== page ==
I really can't say enough good things about this book. Berns has done all of us a huge favour in shedding a bright light on this subject, and making us THINK about a term that is broadly used but not very well understood. Grief touches us all, eventually, in some way, and while this book's messages are highly relevant to the ALI community, it's safe to predict that many others around us will eventually be faced with pressure to apply the concept of closure in their own lives -- and may well think differently about it then. We'll see...!

Berns has a website, which includes links to the first chapter of her book and a blog, as well as a blog on Psychology Today with similar content. She recently wrote a thoughtful piece, published on both blogs and highly relevant to the ALI community, about the Santorum and Duggar families -- how they chose to mourn the loss of their children, public reaction, and what it says about our society. If, like me, you were appalled by the way these families (&, by extension, my own and possibly yours as well) were treated because of how they chose to mourn their babies -- regardless of how you feel about their political &/or religious beliefs -- you may want to check it out!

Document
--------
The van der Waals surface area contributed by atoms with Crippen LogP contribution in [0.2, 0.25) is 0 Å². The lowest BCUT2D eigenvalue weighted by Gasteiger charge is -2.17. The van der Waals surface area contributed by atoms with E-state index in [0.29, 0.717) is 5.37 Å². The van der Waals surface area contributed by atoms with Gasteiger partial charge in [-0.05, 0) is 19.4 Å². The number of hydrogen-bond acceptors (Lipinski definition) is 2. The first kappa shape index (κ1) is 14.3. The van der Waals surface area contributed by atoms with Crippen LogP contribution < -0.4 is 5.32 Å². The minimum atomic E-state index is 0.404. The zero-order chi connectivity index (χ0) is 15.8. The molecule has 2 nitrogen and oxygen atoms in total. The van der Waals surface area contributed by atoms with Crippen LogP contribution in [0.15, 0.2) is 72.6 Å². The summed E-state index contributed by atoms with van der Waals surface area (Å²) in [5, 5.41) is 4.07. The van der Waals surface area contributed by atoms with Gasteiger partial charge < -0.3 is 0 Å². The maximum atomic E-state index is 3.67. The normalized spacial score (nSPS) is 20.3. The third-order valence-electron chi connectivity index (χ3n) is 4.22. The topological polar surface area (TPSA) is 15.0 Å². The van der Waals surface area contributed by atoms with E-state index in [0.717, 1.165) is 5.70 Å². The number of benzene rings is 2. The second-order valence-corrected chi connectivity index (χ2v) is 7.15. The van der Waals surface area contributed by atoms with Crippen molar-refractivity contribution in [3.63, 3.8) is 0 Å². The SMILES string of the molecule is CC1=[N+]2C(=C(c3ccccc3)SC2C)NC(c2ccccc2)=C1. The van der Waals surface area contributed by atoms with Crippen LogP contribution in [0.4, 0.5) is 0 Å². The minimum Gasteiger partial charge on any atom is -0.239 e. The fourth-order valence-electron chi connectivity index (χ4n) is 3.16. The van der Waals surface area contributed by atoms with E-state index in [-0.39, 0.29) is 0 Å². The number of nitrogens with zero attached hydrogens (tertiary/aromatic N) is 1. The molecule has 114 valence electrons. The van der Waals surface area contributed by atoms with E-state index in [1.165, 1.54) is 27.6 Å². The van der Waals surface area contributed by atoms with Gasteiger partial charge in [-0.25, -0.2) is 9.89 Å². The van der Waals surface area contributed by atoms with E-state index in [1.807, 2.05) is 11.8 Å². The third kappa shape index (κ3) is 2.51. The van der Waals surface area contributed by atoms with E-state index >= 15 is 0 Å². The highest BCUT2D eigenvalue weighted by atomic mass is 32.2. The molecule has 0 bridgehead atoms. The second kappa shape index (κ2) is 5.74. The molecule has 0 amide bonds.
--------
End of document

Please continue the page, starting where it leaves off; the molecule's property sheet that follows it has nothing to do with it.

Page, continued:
If you read the book, I would love to hear your thoughts about it!


  1. I remember when you posted about this book the first time. Esperanza and I are both going to try to tackle this one. I am very eager to read it.

  2. You've sold me on this book. A couple of chapters sound like they might be hard for me to read this point (I'm thinking in particular about teddy bear urns), but I am definitely going to check it out.

  3. It does seem a little more academic in tone than I would have expected, but that probably won't stop me from reading it. : )

  4. Thanks, Lori, for the detailed overview and highlights. You've shared many useful points that are worth bookmarking. A few years ago I realized that there is no tidy thing such as closure. Instead we find a way to come to terms...each in our own way.

  5. Thank you!

    (and my verification word is rests so that is what I'll do)